• The period and offset of the tasks are adjusted manually to spread the tasks out, ensuring that tasks don’t collide.
  • The ISR iterates through each task in the schedule and executes any task that is ready to run.
  • Doing this ensures that tasks are executed with precise timing (as precise as the ATMEGA timer allows).

In main.h (along with the rest of the standard Arduino stuff):

Tasks are written as volatile void x_update(void) functions, with prototypes referenced in main.h:


/*
 * Task includes
 * These header files contain the function prototypes for your tasks
 * */
#include "Tasks/ExampleTask1.h"
#include "Tasks/ExampleTask2.h"
#include "Tasks/ExampleTask3.h"

Defining the task structure:

/*
* Function pointer for task array
* This links the Task list with the functions from the includes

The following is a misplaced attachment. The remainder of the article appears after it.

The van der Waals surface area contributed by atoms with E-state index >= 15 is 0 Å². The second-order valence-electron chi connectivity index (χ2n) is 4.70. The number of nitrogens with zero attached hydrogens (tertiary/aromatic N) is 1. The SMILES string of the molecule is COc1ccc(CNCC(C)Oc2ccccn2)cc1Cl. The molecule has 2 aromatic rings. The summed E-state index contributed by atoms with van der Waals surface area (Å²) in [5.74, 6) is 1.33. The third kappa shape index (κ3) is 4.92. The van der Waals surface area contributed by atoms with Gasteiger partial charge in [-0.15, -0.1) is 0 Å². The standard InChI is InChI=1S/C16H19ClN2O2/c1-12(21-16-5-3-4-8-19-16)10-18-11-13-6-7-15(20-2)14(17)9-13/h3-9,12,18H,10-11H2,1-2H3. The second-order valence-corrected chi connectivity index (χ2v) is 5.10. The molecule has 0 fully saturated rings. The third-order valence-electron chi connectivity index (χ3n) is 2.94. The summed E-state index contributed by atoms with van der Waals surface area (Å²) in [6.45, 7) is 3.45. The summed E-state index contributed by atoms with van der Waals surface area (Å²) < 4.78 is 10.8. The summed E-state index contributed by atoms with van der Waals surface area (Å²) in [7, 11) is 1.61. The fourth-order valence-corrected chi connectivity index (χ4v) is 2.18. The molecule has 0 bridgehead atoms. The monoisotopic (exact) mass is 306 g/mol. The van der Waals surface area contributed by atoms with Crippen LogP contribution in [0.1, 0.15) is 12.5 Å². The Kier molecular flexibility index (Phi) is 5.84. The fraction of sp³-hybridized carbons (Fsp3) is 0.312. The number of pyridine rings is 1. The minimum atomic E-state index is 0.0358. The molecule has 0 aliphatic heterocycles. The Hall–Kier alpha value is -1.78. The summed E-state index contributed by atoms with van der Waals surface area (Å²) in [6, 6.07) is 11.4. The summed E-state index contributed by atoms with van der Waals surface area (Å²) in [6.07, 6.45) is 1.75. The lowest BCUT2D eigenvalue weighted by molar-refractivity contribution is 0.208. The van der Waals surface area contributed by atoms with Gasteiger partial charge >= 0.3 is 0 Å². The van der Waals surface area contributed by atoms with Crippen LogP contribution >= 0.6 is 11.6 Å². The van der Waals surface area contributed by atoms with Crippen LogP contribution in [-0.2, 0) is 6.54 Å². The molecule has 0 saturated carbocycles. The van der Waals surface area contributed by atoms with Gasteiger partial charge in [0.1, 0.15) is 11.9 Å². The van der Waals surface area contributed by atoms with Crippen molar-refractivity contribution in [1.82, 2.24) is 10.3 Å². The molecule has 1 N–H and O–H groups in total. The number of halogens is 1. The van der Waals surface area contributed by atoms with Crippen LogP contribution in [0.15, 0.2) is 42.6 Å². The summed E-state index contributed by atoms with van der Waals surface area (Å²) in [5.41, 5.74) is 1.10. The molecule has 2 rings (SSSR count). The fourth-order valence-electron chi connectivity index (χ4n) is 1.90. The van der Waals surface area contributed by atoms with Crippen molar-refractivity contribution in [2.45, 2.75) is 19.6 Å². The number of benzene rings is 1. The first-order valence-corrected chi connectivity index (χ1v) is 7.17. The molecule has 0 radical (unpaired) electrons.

* */

typedef volatile void (*task_function_t)(void);

/* Task properties */
typedef struct
{
	task_function_t task_function;	/* function pointer */
	uint32_t        task_period;	/* period in ticks */
	uint32_t        task_delay;	/* initial offset in ticks */
} task_t;

main.cpp:

/*
 * Simple Time Triggered Co-operative Scheduler for Arduino / AVR
 * by Chris Barlow
 * chrisbarlow.wordpress.com
 * chris.barlow2@gmail.com
 *
 * This is a WORK IN PROGRESS, stripped down implementation of a scheduler.
 * More functionality will be added in due course.
 */
#include "main.h"

/*
 * Define how often the ticks occur, and the number of tasks in the schedule
 */
#define TICK_PERIOD (2000) 	/* Tick period in microseconds */
#define NUM_TASKS 	(3)		/* Total number of tasks */

/*
 * The task array.
 * This dictates the tasks to be run from the scheduler
 * The order of these tasks sets their priority, should more than one task run in one tick
 * */
task_t Tasks[NUM_TASKS] =
{
	{
		exampleTask1_update,
		10,
		0
	},

	{
		exampleTask2_update,
		2,
		1
	},

	{
		exampleTask3_update,
		10,